Aging Walnut Creek Swim Center May Lose Its 50-Meter Pool | NBC Bay Area
East Bay

East Bay

The latest news from around the East Bay

Aging Walnut Creek Swim Center May Lose Its 50-Meter Pool

    processing...

    NEWSLETTERS

    An aging swim center in the East Bay that has been the home pool for many world-class swimmers, including some Olympians, is in danger of closing if it can't raise enough money for an overhaul. Elyce Kirchner reports. (Published Monday, Aug. 1, 2016)

    An aging swim center in the East Bay that has been the second home for many world-class swimmers, including some Olympians, is in danger of losing its prized pool if it can't raise enough money for an overhaul.

    The Clarke Memorial Swim Center at Heather Farm Park in Walnut Creek needs major repairs. Its filtration system breaks down, and the facility is outdated. And while the city has a renovation plan in place, the 50-meter pool is not part of the project. Some say that will force thousands of potential champion swimmers to leave Walnut Creek.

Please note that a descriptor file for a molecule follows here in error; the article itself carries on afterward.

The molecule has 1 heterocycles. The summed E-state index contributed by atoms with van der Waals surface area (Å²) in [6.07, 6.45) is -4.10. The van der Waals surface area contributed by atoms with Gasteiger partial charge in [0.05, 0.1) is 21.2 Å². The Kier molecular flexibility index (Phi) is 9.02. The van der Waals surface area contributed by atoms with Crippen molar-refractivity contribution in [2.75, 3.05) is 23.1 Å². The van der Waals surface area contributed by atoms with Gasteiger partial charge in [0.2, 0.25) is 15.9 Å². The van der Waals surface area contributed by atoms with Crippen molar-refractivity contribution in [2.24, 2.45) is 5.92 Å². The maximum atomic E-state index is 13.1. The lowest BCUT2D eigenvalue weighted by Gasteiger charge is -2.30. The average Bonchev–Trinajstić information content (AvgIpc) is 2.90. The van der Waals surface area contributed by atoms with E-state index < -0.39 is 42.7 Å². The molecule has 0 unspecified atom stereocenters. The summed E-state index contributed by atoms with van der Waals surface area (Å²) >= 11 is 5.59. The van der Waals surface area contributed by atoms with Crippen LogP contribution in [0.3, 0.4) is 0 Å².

"What we have is a very nice swim center that was built 40 years ago," said Mike Heaney, of the Walnut Creek Aquatic Foundation. But without a 50-meter pool, he says, "it will hurt our ability to teach lessons in the city of Walnut Creek. Our programs would have to move outside of the city."

    The city is spending $6 million to revitalize the 44-year-old facility. It will include a family recreational pool and a 25-meter pool. But it needs at least $3 million more to rebuild the 50-meter pool.

    "Because they have so much invested in the outcome, we are asking them to step up and help raise funds," Mayor Loella Haskew said.

    Heaney says swimmers already generate about $200,000 in annual revenue, but the foundation doesn't have $3 million.

    Swimmers such as Dean Harper have fond memories of training at Clarke Memorial.

    "I met my wife here and have witnessed champions emerge out of this pool, dozens and dozens of Olympic qualifiers," he says.

    Harper says he would hate to see that tradition of quality go away.

    "You are not going to get the Olympians because they are not going to want to swim here," he says. "They are going to a facility where they have a 50-meter pool."

    Swimmers say they are going to begin the tall task of trying to raise the $3 million to preserve the pool and the program.

    The city says the renovation project for the swim center is still in the planning phase, with no construction start date yet scheduled.

    Get the latest from NBC Bay Area anywhere, anytime
    • Download the App

      Available for IOS and Android